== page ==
Doesn't it just warm your heart to see a player handle his return to the city that once embraced him as their own so well? And to think, I was worried that Jimmy Graham wouldn't be able to put aside the business of football (that he rightfully invoked to leverage himself the highest contract ever for a tight end/self proclaimed wide receiver) to show appreciation for a franchise whose offensive system was largely responsible for transforming him from a subpar collegiate power forward to one of the most dynamic weapons in the entire league. I'm just glad that he doesn't hold his abrupt departure against former teammates that have been nothing but complimentary of him as a player and person. Most notably, thee teammate that was most essential to his wealth of athletic and fiscal success.
I thought all the unprovoked negative things he said about New Orleans were going to be reflected in his attitude following a devastating loss to his former team. It's really great to see that he didn't let his silence on the field carry over to the postgame. It sucks that the Seattle Seahawks are the beneficiary of his astronomic increase in mental toughness, but that's just the risk you run when you trade away a player of his caliber I suppose. They might just arrive at their new destination and use their previous experiences to learn some accountability. No one has ever painted a picture of new found maturity as flawlessly as the guy pretending he's looking at non-existent test messages while storming past a group of reporters asking fairly reasonable questions like they were homeless people begging for change.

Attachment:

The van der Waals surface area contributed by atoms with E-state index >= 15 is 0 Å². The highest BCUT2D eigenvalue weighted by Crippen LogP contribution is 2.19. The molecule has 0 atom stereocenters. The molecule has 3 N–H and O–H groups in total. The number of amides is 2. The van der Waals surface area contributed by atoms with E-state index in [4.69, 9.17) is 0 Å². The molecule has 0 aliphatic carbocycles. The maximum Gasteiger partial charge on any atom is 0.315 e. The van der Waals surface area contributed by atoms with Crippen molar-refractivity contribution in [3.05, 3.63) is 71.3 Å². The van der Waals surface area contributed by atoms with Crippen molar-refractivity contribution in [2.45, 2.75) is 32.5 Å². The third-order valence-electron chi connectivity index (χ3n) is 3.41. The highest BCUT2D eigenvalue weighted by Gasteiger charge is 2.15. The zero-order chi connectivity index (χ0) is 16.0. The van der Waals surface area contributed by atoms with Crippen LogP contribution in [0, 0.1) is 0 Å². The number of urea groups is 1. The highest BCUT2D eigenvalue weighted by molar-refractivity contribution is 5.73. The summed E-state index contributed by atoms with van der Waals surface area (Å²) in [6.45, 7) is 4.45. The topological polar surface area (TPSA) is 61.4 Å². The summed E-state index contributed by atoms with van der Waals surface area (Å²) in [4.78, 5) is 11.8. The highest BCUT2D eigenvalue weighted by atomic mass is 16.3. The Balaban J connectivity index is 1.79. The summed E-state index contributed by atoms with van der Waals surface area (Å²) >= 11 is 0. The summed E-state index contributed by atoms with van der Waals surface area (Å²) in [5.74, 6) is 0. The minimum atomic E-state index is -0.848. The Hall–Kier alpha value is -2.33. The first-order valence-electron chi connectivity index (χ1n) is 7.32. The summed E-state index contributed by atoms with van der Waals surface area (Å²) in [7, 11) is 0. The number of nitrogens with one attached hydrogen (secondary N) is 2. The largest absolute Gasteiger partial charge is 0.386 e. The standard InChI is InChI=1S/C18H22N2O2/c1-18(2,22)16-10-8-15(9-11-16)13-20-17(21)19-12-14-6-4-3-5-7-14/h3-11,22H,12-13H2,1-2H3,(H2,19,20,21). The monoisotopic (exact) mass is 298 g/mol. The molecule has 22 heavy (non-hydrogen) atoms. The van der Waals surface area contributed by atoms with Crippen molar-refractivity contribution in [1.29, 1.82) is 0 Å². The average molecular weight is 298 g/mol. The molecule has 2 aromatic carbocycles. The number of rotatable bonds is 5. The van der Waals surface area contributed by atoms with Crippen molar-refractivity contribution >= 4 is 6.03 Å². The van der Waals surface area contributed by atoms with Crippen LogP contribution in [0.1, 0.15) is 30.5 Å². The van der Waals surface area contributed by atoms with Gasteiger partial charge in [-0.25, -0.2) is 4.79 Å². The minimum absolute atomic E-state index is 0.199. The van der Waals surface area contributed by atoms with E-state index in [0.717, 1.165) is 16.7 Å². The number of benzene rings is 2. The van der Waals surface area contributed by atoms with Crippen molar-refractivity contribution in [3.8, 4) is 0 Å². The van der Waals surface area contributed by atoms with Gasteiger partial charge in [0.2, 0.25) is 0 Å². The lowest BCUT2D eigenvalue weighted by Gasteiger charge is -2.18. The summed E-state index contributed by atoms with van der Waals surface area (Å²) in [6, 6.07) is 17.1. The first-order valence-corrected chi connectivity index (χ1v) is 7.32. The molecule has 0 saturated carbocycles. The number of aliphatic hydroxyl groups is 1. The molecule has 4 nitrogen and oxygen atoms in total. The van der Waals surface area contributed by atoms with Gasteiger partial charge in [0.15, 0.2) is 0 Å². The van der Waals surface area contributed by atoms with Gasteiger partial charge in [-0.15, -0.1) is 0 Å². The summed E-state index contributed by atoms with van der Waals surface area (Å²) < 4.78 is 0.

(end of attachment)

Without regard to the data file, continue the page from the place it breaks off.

A message to anyone that still thinks that trading Jimmy Graham was a mistake: You're wrong. I was skeptical at first too, but it's really as simple as that. I'm not saying he was the primary source of the character issues that plagued the Saints towards the end of his tenure, but - if this "interview" is any indication - then he certainly wasn't helping matters. Obviously the swap would be more lopsided if Stephone Anthony hadn't completely misplaced the promise he displayed last year, but I would gladly take the stability that Max Unger has brought the interior of the offensive line over the offensive production that was easily replaced by a 34 year old. That's not a knock on Jimmy, but Drew Brees has proven - time and time again - that he doesn't need a $10 million dollar tight end to run one of the most dangerous offenses in the NFL. Especially when that $10 million dollar tight end that was basically invisible against a secondary whose really more of a tertiary after suffering so many injuries, and did his best route running when it came time to evade answering to his disappointing performance.
P.S. I don't want to question the opinion of a vanilla, former born-again-virgin doofus who speaks solely in cliches, but if Jimmy Graham is a "true pro" then I would really like him to give me an example of a "false pro"...
Leave a Reply.